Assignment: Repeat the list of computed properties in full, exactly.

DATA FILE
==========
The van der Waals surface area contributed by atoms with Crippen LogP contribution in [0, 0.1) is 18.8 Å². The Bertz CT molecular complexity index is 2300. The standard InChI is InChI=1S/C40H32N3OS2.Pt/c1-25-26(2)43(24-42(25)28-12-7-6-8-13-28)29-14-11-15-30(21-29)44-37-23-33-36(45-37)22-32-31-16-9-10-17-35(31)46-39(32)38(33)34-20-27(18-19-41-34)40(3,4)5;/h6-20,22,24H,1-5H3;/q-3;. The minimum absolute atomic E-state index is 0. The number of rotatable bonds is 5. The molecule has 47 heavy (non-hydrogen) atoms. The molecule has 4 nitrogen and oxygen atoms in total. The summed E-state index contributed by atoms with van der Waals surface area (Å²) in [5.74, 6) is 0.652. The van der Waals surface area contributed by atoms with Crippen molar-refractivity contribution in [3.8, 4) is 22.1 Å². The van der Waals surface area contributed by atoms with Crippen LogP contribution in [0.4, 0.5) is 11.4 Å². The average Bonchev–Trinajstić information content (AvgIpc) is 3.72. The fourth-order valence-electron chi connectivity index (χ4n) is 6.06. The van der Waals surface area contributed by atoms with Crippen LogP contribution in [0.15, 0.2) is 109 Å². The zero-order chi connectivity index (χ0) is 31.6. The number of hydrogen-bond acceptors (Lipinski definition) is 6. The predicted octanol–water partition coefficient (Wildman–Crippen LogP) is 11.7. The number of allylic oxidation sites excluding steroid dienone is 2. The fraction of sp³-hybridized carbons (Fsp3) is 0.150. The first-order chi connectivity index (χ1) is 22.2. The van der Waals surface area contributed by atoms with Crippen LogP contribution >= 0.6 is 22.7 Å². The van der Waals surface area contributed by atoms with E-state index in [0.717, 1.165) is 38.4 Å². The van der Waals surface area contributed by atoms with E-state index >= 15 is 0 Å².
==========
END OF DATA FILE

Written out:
The van der Waals surface area contributed by atoms with Crippen LogP contribution in [0, 0.1) is 18.8 Å². The Bertz CT molecular complexity index is 2300. The standard InChI is InChI=1S/C40H32N3OS2.Pt/c1-25-26(2)43(24-42(25)28-12-7-6-8-13-28)29-14-11-15-30(21-29)44-37-23-33-36(45-37)22-32-31-16-9-10-17-35(31)46-39(32)38(33)34-20-27(18-19-41-34)40(3,4)5;/h6-20,22,24H,1-5H3;/q-3;. The minimum absolute atomic E-state index is 0. The number of rotatable bonds is 5. The molecule has 47 heavy (non-hydrogen) atoms. The molecule has 4 nitrogen and oxygen atoms in total. The summed E-state index contributed by atoms with van der Waals surface area (Å²) in [5.74, 6) is 0.652. The van der Waals surface area contributed by atoms with Crippen molar-refractivity contribution in [3.8, 4) is 22.1 Å². The van der Waals surface area contributed by atoms with Crippen LogP contribution in [0.4, 0.5) is 11.4 Å². The average Bonchev–Trinajstić information content (AvgIpc) is 3.72. The fourth-order valence-electron chi connectivity index (χ4n) is 6.06. The van der Waals surface area contributed by atoms with Crippen LogP contribution in [0.15, 0.2) is 109 Å². The zero-order chi connectivity index (χ0) is 31.6. The number of hydrogen-bond acceptors (Lipinski definition) is 6. The predicted octanol–water partition coefficient (Wildman–Crippen LogP) is 11.7. The number of allylic oxidation sites excluding steroid dienone is 2. The fraction of sp³-hybridized carbons (Fsp3) is 0.150. The first-order chi connectivity index (χ1) is 22.2. The van der Waals surface area contributed by atoms with Crippen LogP contribution >= 0.6 is 22.7 Å². The van der Waals surface area contributed by atoms with E-state index in [0.717, 1.165) is 38.4 Å². The van der Waals surface area contributed by atoms with E-state index >= 15 is 0 Å².